ANALYSIS: ANA’s Myanmar foray paves way for more foreign investment

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Japan's All Nippon Airways (ANA) has become the first foreign carrier to invest in Myanmar's airline industry and is likely to open the way for others to follow.

Subject to approvals, ANA will pay $25 million to take a 49% stake in privately-owned domestic carrier Asian Wings Airways, which was established in 2011 and recorded revenue of $17.8 million for the fiscal year ending March 2013.

With ANA at its side, Asian Wings has much bigger plans ahead. In its statement on the acquisition, the Japanese company says that the carrier plans to expand its fleet from one Airbus A321 and two ATR 72s presently to 10 A320s by 2018.

Asian Wings also plans to launch international services from October this year, making it the third local carrier to do so. ANA adds that it will also increase its services to Yangon from three times a week to daily from the end of September.

Significantly, ANA's move comes less than two weeks after the Myanmar's civil aviation department granted provisional air operator's certificates to four startup carriers. That is on top of nine existing carriers, including Myanma Airways, Myanmar Airways International and Golden Myanmar Airlines.

None of the existing airlines have any significant scale to their operations. Flightglobal Ascend data shows that the country's total fleet of commercial airliners is comprised of 24 turboprops and 11 commercial jets. Government-owned Myanma Airways is the largest carrier by fleet size, albeit with only eight aircraft in its fleet, including two recently delivered Embraer 190s.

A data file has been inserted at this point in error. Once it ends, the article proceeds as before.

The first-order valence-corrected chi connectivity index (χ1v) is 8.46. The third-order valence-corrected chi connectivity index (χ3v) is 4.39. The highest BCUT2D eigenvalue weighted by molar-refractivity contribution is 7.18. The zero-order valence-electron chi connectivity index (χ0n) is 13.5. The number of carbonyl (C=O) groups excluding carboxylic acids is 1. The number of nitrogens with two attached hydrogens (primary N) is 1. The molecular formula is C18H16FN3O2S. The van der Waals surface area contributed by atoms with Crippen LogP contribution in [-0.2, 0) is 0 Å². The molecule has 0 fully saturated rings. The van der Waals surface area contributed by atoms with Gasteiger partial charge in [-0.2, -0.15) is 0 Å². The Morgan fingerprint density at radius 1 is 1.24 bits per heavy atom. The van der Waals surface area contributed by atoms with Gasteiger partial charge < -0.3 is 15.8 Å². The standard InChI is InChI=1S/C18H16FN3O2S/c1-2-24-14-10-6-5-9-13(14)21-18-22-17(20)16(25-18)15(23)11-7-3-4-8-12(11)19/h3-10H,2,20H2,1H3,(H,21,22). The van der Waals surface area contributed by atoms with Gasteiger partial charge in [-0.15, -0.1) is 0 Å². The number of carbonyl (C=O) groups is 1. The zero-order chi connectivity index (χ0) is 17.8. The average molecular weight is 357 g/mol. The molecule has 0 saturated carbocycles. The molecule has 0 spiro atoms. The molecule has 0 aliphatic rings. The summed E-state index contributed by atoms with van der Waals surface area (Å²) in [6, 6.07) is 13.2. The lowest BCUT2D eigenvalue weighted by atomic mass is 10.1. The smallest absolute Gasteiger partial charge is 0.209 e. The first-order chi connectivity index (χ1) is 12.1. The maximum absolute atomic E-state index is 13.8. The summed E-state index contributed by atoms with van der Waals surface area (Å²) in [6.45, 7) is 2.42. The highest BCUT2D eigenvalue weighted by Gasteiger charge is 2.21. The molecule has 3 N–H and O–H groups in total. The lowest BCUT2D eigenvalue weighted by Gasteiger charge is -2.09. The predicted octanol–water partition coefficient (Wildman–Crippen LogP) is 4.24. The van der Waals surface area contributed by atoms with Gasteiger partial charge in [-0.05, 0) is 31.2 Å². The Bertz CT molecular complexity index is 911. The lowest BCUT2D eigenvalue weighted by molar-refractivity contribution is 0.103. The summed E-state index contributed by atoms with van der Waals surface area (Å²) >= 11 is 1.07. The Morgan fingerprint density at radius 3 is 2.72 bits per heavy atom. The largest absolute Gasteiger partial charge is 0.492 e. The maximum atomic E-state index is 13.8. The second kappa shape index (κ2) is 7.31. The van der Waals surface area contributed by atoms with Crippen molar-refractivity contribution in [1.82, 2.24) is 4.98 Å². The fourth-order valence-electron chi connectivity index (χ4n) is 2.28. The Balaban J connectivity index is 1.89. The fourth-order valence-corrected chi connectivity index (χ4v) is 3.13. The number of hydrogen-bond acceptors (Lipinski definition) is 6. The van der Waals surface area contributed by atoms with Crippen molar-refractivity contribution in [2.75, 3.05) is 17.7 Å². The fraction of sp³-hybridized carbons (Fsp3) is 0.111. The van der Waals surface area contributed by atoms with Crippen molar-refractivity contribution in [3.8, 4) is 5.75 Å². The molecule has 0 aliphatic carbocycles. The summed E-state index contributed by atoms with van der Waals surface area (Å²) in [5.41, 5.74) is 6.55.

Nevertheless, the market has been growing strongly, even before the reforms that have opened up the country since 2011. Flightglobal's Capstats database shows that seat capacity from Myanmar has been on an upward trend since 2009, while over the same period, ASKs have more than doubled.

Most of that growth, however, has come from overseas carriers adding services to Yangon. FlightMaps Analytics data shows that on the biggest international routes from Myanmar - such as Yangon to Bangkok, Singapore and Kuala Lumpur - home carriers play a much smaller role compared to the likes of AirAsia, Singapore Airlines and Thai Airways.

Source: FlightMaps Analytics

Source: FlightMaps Analytics

Source: FlightMaps Analytics

That will likely give Asian Wings and the other Myanmar carriers room to expand in the market. However, the other carriers are also likely to call on foreign airline investors to assist with capital and expertise to grow their operations.

VietJet Air's chairwoman Nguyen Thanh Ha recently said that the airline "is establishing many joint ventures in many countries", and is said to be looking closely at potential investments in the Indochina region.

Given the strong political and economic ties between China and Myanmar, carriers such as China Southern Airlines may also be in the position to invest in the market.

So far, Myanmar's government has indicated that it welcomes foreign investment in the broader aviation industry. It has been quick to seek foreign participation in a number of airport projects, and recently selected a consortium led by Korea's Incheon Airport group to develop and operate a new international airport at Hanthawaddy.

Other tenders for the redevelopment of Mandalay and Yangon International airports are still under evaluation. Nevertheless, they have attracted responses from airport operators in Singapore, France and even Germany, who are keen to tap into the country's growth potential.

No doubt other airlines are watching ANA's move keenly and may soon announce their own plays for a slice of the Myanmar market.